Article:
Alice’s various explorations, including the episode of the Walrus and the Carpenter, and tea with the Mad Hatter, are adventures that we all really would like to do it, a little bit. We all want to escape, and falling down the rabbit hole, landing without so much of a scratch really is a rather heroic feat. To be able to eat cake, and shrink, or drink something and grow is almost like a superpower; I rather fancy Alice as a kind of superhero for little girls.

However, in the novel, there are some more disturbing images, that even to this day give me the creeps. I find the episode with the pepper and the pig to be consisted of almost grotesque imagery, and for a children’s story, I think that could be considered quite an alarming element. However from a more educationally led perspective, the whole episode could be interpreted as an allegory for not quite understanding the consequences of one’s actions, and being surprised when something distasteful results. We’ve all been there and done it; done some we oughtn’t have, and then been slightly surprised at the awkward or irritating results we left behind.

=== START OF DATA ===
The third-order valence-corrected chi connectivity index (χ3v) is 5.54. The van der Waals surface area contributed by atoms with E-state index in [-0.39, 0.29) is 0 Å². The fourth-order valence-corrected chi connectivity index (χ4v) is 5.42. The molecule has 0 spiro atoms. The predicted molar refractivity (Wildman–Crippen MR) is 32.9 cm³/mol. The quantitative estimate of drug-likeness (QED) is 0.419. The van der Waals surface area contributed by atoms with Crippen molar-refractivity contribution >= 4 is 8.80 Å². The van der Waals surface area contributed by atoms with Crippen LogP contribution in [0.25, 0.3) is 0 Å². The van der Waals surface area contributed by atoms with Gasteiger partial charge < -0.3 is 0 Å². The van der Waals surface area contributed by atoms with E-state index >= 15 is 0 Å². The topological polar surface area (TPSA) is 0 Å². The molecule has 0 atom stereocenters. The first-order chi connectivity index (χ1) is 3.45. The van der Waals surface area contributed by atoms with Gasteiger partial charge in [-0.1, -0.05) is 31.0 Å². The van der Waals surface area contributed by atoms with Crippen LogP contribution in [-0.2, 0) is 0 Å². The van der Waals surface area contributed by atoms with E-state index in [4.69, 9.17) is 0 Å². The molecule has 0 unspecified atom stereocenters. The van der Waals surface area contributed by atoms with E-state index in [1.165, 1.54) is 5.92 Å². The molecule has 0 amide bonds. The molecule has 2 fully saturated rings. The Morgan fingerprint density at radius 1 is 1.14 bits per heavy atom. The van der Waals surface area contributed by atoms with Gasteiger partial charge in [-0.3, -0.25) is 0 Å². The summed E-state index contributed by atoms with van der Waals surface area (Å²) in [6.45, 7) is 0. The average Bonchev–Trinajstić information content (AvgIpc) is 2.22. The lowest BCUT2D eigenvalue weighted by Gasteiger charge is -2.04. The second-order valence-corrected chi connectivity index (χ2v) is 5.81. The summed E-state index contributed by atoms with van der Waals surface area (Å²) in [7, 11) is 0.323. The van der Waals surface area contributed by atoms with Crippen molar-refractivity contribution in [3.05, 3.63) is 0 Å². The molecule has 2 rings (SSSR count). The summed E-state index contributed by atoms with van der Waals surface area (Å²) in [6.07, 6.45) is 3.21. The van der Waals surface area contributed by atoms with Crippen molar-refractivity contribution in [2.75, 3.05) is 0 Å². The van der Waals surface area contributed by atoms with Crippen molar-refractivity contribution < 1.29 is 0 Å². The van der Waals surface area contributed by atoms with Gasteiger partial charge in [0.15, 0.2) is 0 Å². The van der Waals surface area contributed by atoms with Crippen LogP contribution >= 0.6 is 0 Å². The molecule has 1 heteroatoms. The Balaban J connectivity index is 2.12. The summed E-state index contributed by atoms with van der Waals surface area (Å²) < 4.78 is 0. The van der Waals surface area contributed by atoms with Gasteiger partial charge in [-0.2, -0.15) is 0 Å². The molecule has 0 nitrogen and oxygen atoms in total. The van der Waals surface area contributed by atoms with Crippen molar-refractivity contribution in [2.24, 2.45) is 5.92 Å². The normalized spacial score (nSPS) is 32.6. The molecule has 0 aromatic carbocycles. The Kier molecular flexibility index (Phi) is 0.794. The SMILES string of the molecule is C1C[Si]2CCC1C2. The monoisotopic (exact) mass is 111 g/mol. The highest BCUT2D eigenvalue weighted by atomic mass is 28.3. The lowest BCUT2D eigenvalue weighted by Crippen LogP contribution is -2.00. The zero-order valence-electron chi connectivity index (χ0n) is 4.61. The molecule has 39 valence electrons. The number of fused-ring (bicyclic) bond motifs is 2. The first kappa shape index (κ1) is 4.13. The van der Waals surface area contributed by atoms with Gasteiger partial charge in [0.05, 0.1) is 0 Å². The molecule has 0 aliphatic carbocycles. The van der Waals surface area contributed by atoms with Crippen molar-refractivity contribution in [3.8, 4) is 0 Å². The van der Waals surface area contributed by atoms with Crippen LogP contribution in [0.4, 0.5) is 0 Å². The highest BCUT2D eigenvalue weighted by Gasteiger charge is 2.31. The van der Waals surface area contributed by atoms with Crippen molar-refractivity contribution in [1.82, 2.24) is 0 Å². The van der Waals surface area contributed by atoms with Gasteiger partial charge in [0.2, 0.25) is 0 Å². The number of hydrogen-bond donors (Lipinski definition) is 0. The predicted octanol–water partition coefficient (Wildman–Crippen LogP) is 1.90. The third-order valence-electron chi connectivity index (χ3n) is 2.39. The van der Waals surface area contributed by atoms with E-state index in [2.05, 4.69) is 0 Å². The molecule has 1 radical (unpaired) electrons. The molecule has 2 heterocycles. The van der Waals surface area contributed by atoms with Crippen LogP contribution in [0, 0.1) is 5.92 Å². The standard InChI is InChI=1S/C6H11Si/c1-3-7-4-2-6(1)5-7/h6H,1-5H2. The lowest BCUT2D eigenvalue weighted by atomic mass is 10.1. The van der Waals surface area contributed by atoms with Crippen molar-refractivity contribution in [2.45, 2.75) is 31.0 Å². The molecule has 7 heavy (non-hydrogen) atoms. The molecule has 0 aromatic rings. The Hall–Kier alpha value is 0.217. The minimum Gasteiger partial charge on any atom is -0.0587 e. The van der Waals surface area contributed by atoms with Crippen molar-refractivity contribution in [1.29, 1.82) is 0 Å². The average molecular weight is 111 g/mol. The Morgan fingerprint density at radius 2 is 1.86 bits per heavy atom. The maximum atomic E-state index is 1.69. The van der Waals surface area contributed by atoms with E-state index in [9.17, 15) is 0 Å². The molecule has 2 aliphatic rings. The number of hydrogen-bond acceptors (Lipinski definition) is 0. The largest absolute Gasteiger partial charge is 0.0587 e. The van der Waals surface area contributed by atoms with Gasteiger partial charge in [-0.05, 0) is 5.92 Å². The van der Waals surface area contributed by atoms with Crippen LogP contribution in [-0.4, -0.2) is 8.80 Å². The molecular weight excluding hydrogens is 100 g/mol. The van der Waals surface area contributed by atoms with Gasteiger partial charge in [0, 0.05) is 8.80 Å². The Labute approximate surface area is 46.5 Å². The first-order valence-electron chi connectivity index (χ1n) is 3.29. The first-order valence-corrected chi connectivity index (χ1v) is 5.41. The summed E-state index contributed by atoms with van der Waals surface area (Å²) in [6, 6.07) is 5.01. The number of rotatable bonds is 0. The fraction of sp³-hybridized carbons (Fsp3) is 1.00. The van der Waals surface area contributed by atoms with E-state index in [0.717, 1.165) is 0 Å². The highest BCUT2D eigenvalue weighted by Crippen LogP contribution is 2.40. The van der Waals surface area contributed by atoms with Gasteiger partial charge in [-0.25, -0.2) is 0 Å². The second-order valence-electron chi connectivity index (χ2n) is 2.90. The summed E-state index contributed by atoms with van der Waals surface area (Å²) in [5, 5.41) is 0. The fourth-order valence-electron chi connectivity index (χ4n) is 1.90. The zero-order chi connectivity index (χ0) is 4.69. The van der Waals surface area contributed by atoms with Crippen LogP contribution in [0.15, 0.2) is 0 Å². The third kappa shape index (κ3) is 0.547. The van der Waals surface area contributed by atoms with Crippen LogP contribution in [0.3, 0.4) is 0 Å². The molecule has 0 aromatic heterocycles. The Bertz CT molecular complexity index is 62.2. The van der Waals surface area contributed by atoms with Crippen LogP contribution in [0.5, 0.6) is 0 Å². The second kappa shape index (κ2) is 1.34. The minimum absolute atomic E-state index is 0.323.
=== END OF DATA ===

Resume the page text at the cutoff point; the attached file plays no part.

Figurative language always catches my attention, and none more so than in Alice and Wonderland. The whimsical nature of the prose is something I find profoundly interesting. The poems seem almost meshed together, as if no thought at all went into them, however it becomes clear that the very opposite is true; the nonsense if you like, is an intellectual construction, interested only in creating a whimsical nature. I suppose one could argue then, that the novel isn’t part of the nonsense genre at all, however that presupposes that one considers the genre to be just what it says it is; nonsense.